Washington State (17-10 | 7-8) | RPI: 81 | SOS: 96 | – Being swept by Arizona and Arizona State knockes WSU to the very edge of bubble consideration. Overall, WSU is just 1-5 vs. Top 50 teams and 5-7 vs. Top 100 teams. Next up is a trip to Washington – now a must-win for the Cougars if they want to remain in the at-large picture. In reality, the Cougars need to win their remaining three Pac-10 games. Odds are not looking good.
UCLA (19-8 | 10-4) | RPI: 43 | SOS: 44 | – The overtime loss at Cal wont’ be a big deal unless the Bruins can’t rebound at home against Arizona State and Arizona. Having won 6 of 7, the Bruins are good position with a second-place standing in the Pac-10. Victories over St. John’s and BYU are solid, although UCLA is still light on quality wins (2-4 vs. Top 50 teams). RPI and SOS numbers are good, but not outstanding. The Bruins’ only real blemish is an early defeat to Montana.
Locks: Florida | Should Be In: Kentucky,Vanderbilt, Tennessee | Bubble: Georgia, Alabama
Georgia (18-8 | 7-5) | RPI: 37 | SOS: 32 | – The Bulldogs’ win at Tennessee was huge because it moved them up the SEC East standings and added another Top 50 win to a resume in need of quality wins. Now, there’s also a little more breathing room on the trip to Florida. Besides Tennessee, UGA has an early victory over Kentucky and a win over UAB. All of the Bulldogs losses have been to teams ranked in the Top 40 of the RPI, so that’s a plus. A 2-2 finish might be enough provided Georgia doesn’t lost at home to LSU or South Carolina.
Alabama (18-8 | 10-2) | RPI: 76 | SOS: 128 | – How much wiggle room Alabama has depends largely on how the Committee views a dominant performance in the SEC West. Beating Auburn at home is must before a trip to Ole Miss. The Tide’s closing games are at Florida and home to Georgia. Winning one of those would be a big plus. Whether the Committee will overlook the Tide’s poor start (losses to St. Peter’s, Iowa, Seton Hall) largely depends on how the Tide finish. If they close out the SEC West by multiple games and win a couple of games in the SEC tournament, odds of an at-large bid should be pretty good.
BEST OF THE REST
Locks: NONE | Should Be In: NONE | Bubble: Butler, Cleveland State, Missouri State, Wichita State, Old Dominion, George Mason, VCU, Memphis, Southern Mississippi, UAB, Gonzaga, St. Mary’s, Utah State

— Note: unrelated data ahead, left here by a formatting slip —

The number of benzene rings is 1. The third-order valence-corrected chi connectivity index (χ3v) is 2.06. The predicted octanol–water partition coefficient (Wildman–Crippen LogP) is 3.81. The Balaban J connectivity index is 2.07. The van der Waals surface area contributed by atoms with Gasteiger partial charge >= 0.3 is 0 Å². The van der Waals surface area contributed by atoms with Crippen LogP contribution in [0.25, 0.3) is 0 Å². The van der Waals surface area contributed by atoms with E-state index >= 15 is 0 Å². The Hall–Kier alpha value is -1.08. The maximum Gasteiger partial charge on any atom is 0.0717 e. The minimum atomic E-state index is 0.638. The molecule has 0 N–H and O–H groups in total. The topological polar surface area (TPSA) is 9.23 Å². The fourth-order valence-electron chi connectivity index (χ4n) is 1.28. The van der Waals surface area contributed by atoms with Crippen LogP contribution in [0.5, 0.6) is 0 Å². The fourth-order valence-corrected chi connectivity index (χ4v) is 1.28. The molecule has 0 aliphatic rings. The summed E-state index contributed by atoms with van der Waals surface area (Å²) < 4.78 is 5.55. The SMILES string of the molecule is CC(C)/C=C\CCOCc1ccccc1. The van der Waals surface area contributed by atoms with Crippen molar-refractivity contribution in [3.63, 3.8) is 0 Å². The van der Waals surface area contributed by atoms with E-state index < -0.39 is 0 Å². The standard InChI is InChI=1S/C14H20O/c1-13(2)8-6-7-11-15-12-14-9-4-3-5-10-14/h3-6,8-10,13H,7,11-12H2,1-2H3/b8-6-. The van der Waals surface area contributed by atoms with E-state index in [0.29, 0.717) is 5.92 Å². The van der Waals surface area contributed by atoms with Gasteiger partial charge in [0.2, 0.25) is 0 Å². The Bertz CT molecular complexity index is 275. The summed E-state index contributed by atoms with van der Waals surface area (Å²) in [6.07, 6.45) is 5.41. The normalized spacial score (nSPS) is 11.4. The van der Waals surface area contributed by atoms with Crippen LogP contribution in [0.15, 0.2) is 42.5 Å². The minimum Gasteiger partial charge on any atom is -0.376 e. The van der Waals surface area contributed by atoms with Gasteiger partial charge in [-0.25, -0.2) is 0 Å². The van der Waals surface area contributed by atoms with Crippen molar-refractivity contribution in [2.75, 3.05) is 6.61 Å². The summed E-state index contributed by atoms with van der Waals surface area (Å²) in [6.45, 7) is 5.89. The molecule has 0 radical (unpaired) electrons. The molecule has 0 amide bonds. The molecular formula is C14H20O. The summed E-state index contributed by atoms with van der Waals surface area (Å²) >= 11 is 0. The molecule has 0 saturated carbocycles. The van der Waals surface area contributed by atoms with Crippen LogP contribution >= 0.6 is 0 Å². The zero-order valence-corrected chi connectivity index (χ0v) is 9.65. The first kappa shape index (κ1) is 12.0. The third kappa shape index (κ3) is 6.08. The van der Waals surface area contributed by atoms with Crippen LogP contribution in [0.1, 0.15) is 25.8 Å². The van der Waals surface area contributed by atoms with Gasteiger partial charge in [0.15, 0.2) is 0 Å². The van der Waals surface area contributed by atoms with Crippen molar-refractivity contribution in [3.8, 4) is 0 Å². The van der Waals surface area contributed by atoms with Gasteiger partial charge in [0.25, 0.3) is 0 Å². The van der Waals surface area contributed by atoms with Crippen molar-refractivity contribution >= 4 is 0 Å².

Butler (19-9 | 12-5) | RPI: 48 | SOS: 75 | – Butler has won 6 straight and could still earn the Horizon League’s top seed if Cleveland State were to lose one of its last two games – the Bulldogs swept CSU in the season series. Not that a shared title would bump the Bulldogs into the bracket, but it would mean home games in the conference tournament. A win over Florida State in Hawaii could still help, but the victory over Washington State is fading some. It’s the five league losses – including a sweep by Milwaukee – that’s holding Butler back. Getting to the Horizon League final would probably put BU right on the cutline.
Cleveland State (21-6 | 12-4) | RPI: 35 | SOS: 110 | – The loss at Old Dominion in the BracketBuster will make it tough for the Vikings to earn an at-large bid, especially since they were swept by conference foe Butler in the season series. The task at hand is winning their last two Horizon League games (Milwaukee, Green Bay) and securing the regular-season title and No. 1 seed in the conference tournament. The downside, of course, is that by hosting the tournament final, a loss – especially a third to Butler – would likely be a major issue.
Missouri State (21-7 | 13-3) | RPI: 50 | SOS: 134 | – Losing at Valparaiso in the BracketBuster may have ended Missouri State’s at-large chances unless they win the outright Missouri Valley title and reach their conference tournament final. The Bears’ best non-conference win is Pacific. The Bears host Wichita State on February 26 – a game that could decide first place. Whoever loses that game is likely off the bubble for good.
Wichita State (21-6 | 13-3) | RPI: 51 | SOS: 105 | – The Shockers are in real trouble after losing to VCU at home in the BracketBuster. Now,WSU has to win at Missouri State this weekend and try to capture the MVC title. That’s all that’s keeping the Shockers on the bubble. After that, it’ll take a visit to the MVC conference tourney final to stick around.
Memphis (21-7 | 9-4) | RPI: 34 | SOS: 41 | – Losing a lopsided game at Rice was no way to take charge of Conference USA. The good news is Memphis owns a season sweep of Southern Miss and and UAB, so it could be tough to bypass the Tigers in favor of either of those two. Memphis does have a road win at fellow bubble-dweller Gonzaga. The Tigers’ best bet continues to be an outright C-USA title. Next up is a trip to UTEP. The at-large margin is very thin. Memphis was blown out in its matchups with Kansas, Georgetown and Tennessee.
UAB (19-7 | 9-4) | RPI: 30 | SOS: 58 | – The Blazers would fall behind Memphis in the at-large pecking order (swept by Memphis this season). The only solution is winning an outright C-USA title. The process includes a road trip to Houston next, followed by one to Southern Miss. As the Blazers have lost to So. Miss once, another loss would eliminate them from any realistic at-large consideration. UAB is 0-4 vs. Top 50 teams (Duke, Memphis, Georgia, So. Miss), and their best non-conference win is VCU at home. There’s also losses at Tulsa and Arizona State.